Camper Model Overview

Volkswagen Pop-Top Camper Model Overview

The following write-up is designed to clarify the years and terminology associated with Volkswagen Campers from 1968-2003. Included are some basic descriptions of their body styles, interior layout, power plants, and when VW made major changes. This is meant to be a helpful guide. It may contain minor errors and we may add or delete portions of it's text at any time.

68-79: Bus
80-91: Vanagon
92-03: Eurovan


1968-1979 VW campers were the Type 2 Bus: These models were also referred to as the "Bay Window Bus," or “Bread-Loaf Bus," or simply “VW Bus” Westfalia campers. A nice used example will run between $2500 and $4500. A totally restored one can cost anywhere from $25,000 to $40,000.  As compared to the Vanagon and Eurovan, the Bus camper is agruably the most charming camp of  models. However, as you will read further on, it is by far the most antiquated and impractical of models. Compared to the Vanagon and Eurovan models, it is really just a vintage curiosity. Cool yes, practical no.

1968-1971: These are VW Buses fitted with a 1600cc VW "upright" type 1 engine. Year models 1968-1970 were basically the same. The 1971 is special because it has a "dual port" engine (about a whopping 58 hp instead of about 50 hp), and front power assisted disc brakes. You can spot this year right off the bat because they have the more common narrow 112mm bolt-pattern road wheel used all the way through 1991, that uses the more mdern, flatter hub cap. The earlier Buses (1970 and older) have the old VW wide-pattern 5-bolt wheel that accepts the taller, "baby moon" style hub cap.  Other than that, and the shape of the side markers (round on earlier models, wrectangular on later models) they look pretty much the same as the 68-71.

1972-1979: You can spot a 1972 and newer Bus easily by the larger, tall narrow tail lights, as opposed to the small oval-like tail lights used from about 1960 to 1971. These years are fitted with the VW "pancake" type 4 engine. These Buses are commonly referred to as the "Porsche-powered" Bus because it has the same engine that was used in the Porsche 914 from 1970-1976. However, the truth is that the 914 Porsche was VW powered, not the other way around. Funny how rumors get started.... The 1972 and 1973 models were 1700cc with dual carburetors, the 1974 was 1800cc with dual carbs, the 1975 was 1800cc with "EFI" (Electronic Fuel Injection), and the 1976-1979 were 2000cc EFI's. The pop-top on the Bus Westy changed in 1974 from a front-tipping roof to a rear-flipping roof (like all Vanagon Westy’s have). As a rule of thumb, the newest Bus Westy is the best. The 1979 model is the best one. It is the only Bus that came with electronic fuel injection with Lambda (oxygen sensor) controlled mixture, electronic ignition, and hydraulic valves all in the same vehicle (California models only).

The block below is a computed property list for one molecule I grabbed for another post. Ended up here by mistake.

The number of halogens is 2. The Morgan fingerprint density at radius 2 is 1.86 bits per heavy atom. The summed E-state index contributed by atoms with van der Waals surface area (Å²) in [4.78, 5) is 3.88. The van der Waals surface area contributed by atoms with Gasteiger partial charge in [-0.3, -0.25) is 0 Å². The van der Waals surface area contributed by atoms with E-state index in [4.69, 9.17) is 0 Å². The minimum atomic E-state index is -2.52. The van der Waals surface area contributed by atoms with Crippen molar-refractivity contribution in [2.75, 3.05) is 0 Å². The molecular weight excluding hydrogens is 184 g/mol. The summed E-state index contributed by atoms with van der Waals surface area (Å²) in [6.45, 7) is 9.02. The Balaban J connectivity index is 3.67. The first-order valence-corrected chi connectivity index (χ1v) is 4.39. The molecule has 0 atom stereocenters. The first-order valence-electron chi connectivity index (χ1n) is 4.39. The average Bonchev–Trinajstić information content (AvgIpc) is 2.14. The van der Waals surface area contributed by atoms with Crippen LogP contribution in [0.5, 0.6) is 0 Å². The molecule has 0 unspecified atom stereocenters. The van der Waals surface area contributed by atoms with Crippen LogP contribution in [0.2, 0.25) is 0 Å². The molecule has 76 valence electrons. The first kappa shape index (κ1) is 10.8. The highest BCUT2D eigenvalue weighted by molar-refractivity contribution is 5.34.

1980-1991 VW campers were Vanagon Westfalia campers. The interior layout in the Vanagon camper, unlike the VW Bus, which changed many times, stayed essentially the same throughout the years. The cabinets of the earliest Vanagon Westy’s were fake wood-grain, the seats were a funky striped design, and all the wall and ceiling covering was a thin contact paper-like material that would fall off. Around 1984 the cabinet finish changed to a soft tan color, the fabric changed to a more subdued and extremely durable tan fabric, and the funky and unreliable contact paper was replaced with a much more attractive and durable material. This interior scheme stayed in effect through 1986 and in 1987 the interior color changed to gray and remained a very high quality. All 87-91 camper interiors are almost identical. In 1989 the closet door was shortened so it could be open with the rear table in the stowed position. In 1990 the refrigerator was changed to an electric start type, but that’s about it. In 1985, 1986, and 1987 there was a special Westfalia Wolfsburg Weekender offered. These models have the same pop-top as the full camper, but instead of the frig/stove/sink assembly, it has a flip-up table instead and one rear-facing seat behind the driver. A very similar set-up was offered again in 1990 and 1991 and was called the Westfalia Multi-Van (later offered on the Eurovan platform as well). The inside set-up of the MV model was almost identical to the Wolfsburg Weekender, except it had two rear-facing seats behind each of the front seats, both of which were quick-release for easy removal. The 90/91 Multi-Vans (or “MV’s) are essentially a Carat seven-passenger Vanagon model with the Westfalia pop-top, and are probably most sought-after and valuable two wheel drive Vanagons ever made. Whereas the appearance of the Vanagon changed very little over the 12 years it was offered, mechanically they changed profoundly: